I was expecting great things from the Second Vine Harvest Festival in Mumcular. This year's organisation had lots of support and for once, it was advertised well in advance - several months as opposed to the usual several days - but it turned out to be a great disappointment. I've included 2015's post so you can compare last year's setting with this year's. Who ever thought it was a good idea to move all the stalls from a shady park to one side of a dual carriageway should seriously consider resigning. I apologise to every one who I encouraged to attend. I very rarely recommend events in advance but I so enjoyed the previous festival that I thought it safe to flag it up a few days in advance on the BacktoBodrum Facebook Page
Raşit, our local basket maker, made a brave attempt at a picnic but I wasn't tempted to join them on the curb side.
The pictures speak for themselves but don't show the traffic congestion caused by shutting off half of the main road on market day. Hopefully there will be a rethink for 2017
I have just spent a very pleasant morning in Mumcular at a festival of regional crafts, food and drink and a celebration of Mother Nature's benevolence to make us forget about the deluge she doused us with on Tuesday. On this warm sunny Saturday, it's hard to imagine the torrential rain 4 days ago.
I didn't have my photo taken at the Bağbozumu Hatırası stand above but was happy to snap away as others did. Hatıra is a memento or a reminder and the festival organisers' aim is to keep these local crafts current and not let them be consigned to a distant memory. The best way to encourage these activities is to give them a commercial outlet and encourage the next generation to learn from their elders. Most visitors landing at Bodrum airport head straight to the Bodrum peninsula and bypass all the villages and countryside on the way, thus missing out on the local heritage. Steps are being discussed to divert some of these tourists inland.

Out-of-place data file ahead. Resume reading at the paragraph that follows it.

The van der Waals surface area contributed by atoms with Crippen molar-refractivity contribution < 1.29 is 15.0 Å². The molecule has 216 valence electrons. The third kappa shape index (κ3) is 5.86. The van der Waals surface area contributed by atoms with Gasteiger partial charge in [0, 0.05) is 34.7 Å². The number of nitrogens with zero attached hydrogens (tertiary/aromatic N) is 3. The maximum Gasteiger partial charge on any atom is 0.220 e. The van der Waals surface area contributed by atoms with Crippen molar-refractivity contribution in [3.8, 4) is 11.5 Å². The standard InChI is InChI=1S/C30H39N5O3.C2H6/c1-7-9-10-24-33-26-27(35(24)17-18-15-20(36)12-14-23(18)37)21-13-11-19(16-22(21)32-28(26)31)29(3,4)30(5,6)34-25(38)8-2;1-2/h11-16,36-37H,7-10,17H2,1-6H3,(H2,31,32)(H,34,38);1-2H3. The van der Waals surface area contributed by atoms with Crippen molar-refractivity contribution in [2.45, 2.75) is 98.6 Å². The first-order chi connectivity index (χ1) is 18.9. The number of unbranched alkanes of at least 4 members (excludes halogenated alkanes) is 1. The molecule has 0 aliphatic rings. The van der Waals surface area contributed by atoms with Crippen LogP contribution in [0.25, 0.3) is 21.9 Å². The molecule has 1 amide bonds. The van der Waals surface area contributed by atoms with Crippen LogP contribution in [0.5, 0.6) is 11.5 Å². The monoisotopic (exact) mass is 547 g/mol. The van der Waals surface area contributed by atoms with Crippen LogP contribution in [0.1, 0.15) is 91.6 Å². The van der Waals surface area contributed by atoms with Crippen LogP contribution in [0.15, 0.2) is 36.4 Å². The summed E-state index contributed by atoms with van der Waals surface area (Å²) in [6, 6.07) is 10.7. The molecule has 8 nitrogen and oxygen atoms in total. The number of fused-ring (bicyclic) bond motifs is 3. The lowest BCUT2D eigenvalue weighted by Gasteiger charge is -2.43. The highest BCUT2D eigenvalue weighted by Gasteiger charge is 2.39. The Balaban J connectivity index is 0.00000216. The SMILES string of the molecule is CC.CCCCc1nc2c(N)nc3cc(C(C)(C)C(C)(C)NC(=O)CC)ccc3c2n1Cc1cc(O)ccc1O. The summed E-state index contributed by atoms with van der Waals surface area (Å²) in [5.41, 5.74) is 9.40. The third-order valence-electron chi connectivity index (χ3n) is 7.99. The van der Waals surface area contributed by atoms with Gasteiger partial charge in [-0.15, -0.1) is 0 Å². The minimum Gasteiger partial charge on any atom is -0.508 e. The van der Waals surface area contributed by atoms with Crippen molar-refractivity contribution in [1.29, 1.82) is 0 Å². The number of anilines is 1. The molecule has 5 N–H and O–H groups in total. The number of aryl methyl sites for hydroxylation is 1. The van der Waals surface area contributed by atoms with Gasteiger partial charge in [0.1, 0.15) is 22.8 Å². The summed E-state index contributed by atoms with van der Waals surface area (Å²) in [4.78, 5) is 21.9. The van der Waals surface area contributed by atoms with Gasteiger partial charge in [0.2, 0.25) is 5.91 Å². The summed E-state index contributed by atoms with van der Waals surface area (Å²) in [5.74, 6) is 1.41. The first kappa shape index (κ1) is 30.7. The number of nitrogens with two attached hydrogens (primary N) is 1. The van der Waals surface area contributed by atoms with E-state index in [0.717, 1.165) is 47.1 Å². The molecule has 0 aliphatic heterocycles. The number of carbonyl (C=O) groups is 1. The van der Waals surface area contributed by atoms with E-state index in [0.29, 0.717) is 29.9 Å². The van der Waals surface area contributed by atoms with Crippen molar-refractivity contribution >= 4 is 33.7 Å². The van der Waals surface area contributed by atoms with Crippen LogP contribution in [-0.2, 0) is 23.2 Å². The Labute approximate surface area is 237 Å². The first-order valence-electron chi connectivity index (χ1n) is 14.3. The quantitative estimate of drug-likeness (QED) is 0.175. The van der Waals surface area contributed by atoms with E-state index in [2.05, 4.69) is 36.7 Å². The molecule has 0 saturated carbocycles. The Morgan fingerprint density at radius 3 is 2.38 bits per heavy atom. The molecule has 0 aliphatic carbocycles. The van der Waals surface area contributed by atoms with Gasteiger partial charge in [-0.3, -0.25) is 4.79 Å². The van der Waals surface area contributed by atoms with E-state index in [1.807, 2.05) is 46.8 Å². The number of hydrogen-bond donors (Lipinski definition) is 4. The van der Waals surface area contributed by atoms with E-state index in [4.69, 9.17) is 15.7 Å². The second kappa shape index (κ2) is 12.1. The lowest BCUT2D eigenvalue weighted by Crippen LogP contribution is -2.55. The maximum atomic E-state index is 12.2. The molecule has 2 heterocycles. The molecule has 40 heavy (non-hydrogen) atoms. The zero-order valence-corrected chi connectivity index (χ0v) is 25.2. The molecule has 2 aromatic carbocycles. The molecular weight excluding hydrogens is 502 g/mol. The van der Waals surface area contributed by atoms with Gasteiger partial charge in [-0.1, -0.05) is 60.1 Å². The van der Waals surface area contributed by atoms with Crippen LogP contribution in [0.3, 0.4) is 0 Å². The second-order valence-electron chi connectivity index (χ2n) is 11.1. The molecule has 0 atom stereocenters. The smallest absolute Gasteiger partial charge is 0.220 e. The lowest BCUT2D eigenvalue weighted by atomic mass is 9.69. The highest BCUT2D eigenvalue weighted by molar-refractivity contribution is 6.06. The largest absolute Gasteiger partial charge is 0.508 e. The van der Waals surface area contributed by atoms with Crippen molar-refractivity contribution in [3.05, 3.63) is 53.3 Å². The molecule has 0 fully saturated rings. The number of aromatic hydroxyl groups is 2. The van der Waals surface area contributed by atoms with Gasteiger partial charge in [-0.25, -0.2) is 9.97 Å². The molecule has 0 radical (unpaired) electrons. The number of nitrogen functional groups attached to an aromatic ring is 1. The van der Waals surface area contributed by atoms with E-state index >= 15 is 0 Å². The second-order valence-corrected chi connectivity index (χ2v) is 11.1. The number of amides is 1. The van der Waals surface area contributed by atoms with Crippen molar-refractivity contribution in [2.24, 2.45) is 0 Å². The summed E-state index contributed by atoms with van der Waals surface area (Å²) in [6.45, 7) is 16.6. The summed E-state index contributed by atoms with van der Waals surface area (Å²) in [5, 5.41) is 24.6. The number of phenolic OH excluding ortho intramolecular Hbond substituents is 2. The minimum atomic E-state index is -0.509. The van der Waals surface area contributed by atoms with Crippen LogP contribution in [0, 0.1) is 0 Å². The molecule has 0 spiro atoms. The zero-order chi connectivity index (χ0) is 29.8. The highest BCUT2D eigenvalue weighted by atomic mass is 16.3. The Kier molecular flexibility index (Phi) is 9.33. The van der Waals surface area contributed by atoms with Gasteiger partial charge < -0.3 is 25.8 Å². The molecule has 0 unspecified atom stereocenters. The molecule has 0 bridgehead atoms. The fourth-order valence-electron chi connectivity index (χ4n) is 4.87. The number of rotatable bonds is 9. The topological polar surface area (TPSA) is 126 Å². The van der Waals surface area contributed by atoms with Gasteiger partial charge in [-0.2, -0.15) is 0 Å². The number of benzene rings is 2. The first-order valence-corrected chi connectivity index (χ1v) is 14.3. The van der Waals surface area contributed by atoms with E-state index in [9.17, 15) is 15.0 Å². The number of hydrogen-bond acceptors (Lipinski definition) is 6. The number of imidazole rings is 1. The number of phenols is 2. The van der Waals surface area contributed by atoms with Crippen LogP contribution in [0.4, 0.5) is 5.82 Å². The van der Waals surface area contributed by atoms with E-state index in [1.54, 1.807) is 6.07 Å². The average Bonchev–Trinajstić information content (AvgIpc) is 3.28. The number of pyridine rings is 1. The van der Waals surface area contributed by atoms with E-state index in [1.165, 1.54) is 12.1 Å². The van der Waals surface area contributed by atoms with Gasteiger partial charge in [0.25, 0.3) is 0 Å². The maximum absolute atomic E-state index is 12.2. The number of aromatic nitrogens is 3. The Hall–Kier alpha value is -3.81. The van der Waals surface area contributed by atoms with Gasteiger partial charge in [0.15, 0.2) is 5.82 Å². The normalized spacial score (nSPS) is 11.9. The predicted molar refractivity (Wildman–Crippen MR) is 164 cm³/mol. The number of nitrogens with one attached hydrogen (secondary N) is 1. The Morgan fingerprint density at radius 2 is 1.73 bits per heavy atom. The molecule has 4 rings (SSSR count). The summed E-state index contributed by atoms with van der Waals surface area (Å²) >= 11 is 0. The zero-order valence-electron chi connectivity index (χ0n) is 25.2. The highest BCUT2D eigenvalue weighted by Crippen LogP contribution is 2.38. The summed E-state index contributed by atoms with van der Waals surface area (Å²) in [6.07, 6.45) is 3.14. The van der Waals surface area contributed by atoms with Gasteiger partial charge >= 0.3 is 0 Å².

|I leant to spin 30 years ago, I was itching to try again.|
It's a subject close to my heart as I organised trips to these villages starting back in 1984 and all my clients really appreciated the chance to visit a local houses and sample home cooking and to watch wool being spun and dyed in preparation for carpet weaving. It certainly influenced me as I decided to sell up in Bodrum and move out to the Karaova plains myself.
|Sylvie, owner of Sylvie's Goats, producers of organic cheese.|
The festival continues tomorrow, Sunday, with talks, a cookery contest and a film. If you are reading this within driving distance of Mumcular, I suggest you drop in to sample local wines, cheeses, pastries, syrups, honey, olive oil and preserves and if you are reading abroad, pop ahatıra in your diary to visit Mumcular/Karaova when you plan your next trip to Bodrum.